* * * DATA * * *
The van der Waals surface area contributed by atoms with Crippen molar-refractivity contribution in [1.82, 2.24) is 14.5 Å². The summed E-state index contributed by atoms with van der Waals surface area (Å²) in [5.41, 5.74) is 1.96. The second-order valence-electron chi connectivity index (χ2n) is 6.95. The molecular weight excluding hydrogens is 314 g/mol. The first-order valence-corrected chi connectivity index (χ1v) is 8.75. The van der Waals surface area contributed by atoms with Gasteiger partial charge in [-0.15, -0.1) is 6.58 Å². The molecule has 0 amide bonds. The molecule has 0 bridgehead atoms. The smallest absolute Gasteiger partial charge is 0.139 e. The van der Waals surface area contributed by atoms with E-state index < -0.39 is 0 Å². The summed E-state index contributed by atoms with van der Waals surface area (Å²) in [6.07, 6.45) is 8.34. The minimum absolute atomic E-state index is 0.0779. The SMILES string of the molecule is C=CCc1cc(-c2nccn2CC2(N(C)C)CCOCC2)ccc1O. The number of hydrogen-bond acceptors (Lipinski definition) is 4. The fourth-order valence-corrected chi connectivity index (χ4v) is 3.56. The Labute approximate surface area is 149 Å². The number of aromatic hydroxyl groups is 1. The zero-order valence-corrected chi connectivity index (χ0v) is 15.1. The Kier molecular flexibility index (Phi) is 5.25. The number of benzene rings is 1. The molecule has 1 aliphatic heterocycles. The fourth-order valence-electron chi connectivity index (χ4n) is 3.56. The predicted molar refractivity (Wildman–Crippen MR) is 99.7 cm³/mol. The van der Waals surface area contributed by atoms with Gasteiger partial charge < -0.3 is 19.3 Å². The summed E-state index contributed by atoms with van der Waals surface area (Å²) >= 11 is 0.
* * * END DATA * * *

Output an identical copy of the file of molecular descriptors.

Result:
The van der Waals surface area contributed by atoms with Crippen molar-refractivity contribution in [1.82, 2.24) is 14.5 Å². The summed E-state index contributed by atoms with van der Waals surface area (Å²) in [5.41, 5.74) is 1.96. The second-order valence-electron chi connectivity index (χ2n) is 6.95. The molecular weight excluding hydrogens is 314 g/mol. The first-order valence-corrected chi connectivity index (χ1v) is 8.75. The van der Waals surface area contributed by atoms with Gasteiger partial charge in [-0.15, -0.1) is 6.58 Å². The molecule has 0 amide bonds. The molecule has 0 bridgehead atoms. The smallest absolute Gasteiger partial charge is 0.139 e. The van der Waals surface area contributed by atoms with E-state index < -0.39 is 0 Å². The summed E-state index contributed by atoms with van der Waals surface area (Å²) in [6.07, 6.45) is 8.34. The minimum absolute atomic E-state index is 0.0779. The SMILES string of the molecule is C=CCc1cc(-c2nccn2CC2(N(C)C)CCOCC2)ccc1O. The number of hydrogen-bond acceptors (Lipinski definition) is 4. The fourth-order valence-corrected chi connectivity index (χ4v) is 3.56. The Labute approximate surface area is 149 Å². The number of aromatic hydroxyl groups is 1. The zero-order valence-corrected chi connectivity index (χ0v) is 15.1. The Kier molecular flexibility index (Phi) is 5.25. The number of benzene rings is 1. The molecule has 1 aliphatic heterocycles. The fourth-order valence-electron chi connectivity index (χ4n) is 3.56. The predicted molar refractivity (Wildman–Crippen MR) is 99.7 cm³/mol. The van der Waals surface area contributed by atoms with Gasteiger partial charge < -0.3 is 19.3 Å². The summed E-state index contributed by atoms with van der Waals surface area (Å²) >= 11 is 0.